At age 16, when most kids in the United States are halfway through high school, Amelia Domingo found herself working on chicken processing machines in this farm town and deep in debt to loan sharks in her native Guatemala.
After borrowing $10,000 for smugglers to get her through Mexico, Amelia crossed into Arizona last February and turned herself over to immigration officials. They led her, she said, from a crowded border facility to a shelter for unaccompanied minors. After about a month, officials from the U.S. Department of Health and Human Services, which oversees shelters for migrant children, released her to a sister here in Alabama.
Amelia is part of a current spike in migration by minors from Central America to the United States, as young people risk the treacherous trek northward in hopes they can find a better life for themselves and the means to help their families back home. “There’s almost no opportunity,” Amelia said, describing the lack of prospects for youths in her highland village in western Guatemala. “Most people my age have to leave.”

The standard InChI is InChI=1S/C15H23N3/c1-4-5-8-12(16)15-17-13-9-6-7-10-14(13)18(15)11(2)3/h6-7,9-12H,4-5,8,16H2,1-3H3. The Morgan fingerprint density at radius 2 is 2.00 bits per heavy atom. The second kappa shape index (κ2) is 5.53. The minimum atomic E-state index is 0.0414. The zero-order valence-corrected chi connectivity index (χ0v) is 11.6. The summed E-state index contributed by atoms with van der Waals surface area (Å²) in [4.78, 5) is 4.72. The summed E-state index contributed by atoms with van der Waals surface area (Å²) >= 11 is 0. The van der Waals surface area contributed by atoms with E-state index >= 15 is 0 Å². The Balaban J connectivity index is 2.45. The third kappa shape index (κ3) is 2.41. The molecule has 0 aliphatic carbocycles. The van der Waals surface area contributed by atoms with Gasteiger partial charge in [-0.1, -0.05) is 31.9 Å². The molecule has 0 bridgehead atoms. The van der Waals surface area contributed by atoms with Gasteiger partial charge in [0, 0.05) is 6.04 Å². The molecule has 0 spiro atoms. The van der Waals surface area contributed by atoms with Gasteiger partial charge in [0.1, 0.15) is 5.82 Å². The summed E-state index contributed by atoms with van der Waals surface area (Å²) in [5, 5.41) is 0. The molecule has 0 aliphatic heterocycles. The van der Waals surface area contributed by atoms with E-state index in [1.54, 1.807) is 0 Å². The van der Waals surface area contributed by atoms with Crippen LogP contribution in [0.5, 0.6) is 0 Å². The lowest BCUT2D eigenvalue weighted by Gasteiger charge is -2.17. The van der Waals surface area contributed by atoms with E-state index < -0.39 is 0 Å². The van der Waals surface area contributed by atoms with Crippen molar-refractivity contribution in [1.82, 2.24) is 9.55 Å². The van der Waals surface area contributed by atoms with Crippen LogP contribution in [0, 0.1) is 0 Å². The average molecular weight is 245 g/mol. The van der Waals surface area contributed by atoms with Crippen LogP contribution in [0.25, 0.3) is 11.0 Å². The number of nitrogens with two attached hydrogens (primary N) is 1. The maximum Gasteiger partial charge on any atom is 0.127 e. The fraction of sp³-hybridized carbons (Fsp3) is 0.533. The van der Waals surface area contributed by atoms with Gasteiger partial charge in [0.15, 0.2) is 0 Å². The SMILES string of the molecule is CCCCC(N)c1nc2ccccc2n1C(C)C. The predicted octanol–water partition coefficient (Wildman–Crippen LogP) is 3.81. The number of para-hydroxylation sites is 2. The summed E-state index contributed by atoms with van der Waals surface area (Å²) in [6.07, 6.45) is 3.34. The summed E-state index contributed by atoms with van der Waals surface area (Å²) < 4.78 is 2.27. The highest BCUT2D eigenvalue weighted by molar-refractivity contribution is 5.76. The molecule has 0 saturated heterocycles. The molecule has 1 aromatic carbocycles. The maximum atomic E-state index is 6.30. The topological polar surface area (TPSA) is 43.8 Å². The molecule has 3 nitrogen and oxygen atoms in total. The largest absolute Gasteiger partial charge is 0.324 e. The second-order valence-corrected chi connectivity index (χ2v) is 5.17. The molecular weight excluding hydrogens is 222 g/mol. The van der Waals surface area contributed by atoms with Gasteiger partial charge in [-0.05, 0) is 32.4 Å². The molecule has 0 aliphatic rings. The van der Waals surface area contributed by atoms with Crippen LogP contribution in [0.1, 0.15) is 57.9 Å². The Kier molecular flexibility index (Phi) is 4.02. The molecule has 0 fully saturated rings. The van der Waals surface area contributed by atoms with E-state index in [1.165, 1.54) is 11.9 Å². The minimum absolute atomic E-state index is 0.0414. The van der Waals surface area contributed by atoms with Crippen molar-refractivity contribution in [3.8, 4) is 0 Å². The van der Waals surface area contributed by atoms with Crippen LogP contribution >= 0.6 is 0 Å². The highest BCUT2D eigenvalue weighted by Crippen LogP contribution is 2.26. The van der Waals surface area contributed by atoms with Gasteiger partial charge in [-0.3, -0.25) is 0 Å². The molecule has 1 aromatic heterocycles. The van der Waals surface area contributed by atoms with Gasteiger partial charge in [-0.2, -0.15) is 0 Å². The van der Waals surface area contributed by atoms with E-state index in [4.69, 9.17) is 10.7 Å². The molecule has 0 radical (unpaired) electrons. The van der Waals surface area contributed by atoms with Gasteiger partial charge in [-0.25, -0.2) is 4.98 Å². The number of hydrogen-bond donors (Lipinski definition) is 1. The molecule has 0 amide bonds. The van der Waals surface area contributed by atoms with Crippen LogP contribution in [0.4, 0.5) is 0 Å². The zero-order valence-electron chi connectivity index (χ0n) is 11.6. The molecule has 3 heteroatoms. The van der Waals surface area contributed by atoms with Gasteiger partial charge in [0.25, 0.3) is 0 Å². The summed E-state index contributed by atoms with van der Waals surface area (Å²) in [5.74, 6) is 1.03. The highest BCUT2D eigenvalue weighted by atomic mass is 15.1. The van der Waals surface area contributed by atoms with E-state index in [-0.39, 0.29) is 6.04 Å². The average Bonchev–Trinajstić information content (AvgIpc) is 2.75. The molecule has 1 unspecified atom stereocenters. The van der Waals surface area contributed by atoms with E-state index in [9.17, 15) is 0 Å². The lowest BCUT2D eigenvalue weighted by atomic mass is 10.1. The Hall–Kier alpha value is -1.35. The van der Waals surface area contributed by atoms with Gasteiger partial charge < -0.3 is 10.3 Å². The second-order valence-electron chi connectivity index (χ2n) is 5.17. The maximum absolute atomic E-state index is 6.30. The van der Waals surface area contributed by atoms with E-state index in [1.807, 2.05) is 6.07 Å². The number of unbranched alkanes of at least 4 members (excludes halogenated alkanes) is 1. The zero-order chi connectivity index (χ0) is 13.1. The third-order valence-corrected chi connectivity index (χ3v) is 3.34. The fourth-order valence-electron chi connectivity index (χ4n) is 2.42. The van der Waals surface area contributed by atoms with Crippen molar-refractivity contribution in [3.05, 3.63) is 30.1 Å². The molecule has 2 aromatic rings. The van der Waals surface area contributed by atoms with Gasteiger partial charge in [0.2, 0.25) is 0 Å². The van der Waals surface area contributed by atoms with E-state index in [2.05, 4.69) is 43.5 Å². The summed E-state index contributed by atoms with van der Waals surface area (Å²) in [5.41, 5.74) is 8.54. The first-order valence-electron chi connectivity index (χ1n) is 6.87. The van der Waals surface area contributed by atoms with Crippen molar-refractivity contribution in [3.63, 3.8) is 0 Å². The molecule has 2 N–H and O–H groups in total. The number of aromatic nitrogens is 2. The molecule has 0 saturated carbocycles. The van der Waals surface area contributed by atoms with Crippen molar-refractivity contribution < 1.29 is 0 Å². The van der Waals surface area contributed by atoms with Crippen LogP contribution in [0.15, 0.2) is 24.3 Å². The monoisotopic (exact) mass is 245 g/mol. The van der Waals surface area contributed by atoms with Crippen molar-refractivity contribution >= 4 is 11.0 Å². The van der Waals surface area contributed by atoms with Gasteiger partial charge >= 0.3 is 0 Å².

A spokesperson at the Department of Health and Human Services, or HHS, said the agency can’t comment on any individual migrant’s case.
At Amelia’s request, Reuters agreed not to identify her hometown, the chicken plant where she now works, or the exact job she performs there. The news agency also is not disclosing her full name or that of her adult sister, Rosa, with whom she now lives in Enterprise.
Both sisters work in the Alabama town, using false identities and fake dates of birth obtained for them by illegal brokers who forge or otherwise secure such documentation for undocumented migrants. With those credentials, they got jobs through staffing agencies of the type that help poultry plants here, like industries elsewhere across the United States, recruit staff and fulfill paperwork meant to ensure that employers comply with state and federal regulations.
An influx of minors like Amelia to Enterprise and surrounding Coffee County last year led at least three different federal agencies to investigate whether immigration or labor laws are being violated, people familiar with the investigations told Reuters. Among other queries, these people said, authorities have sought to determine if any of the migrants in the area have been victims of human trafficking. The investigations, some details of which were reported by Bloomberg Law last year, haven’t yet led to any charges, these people said.
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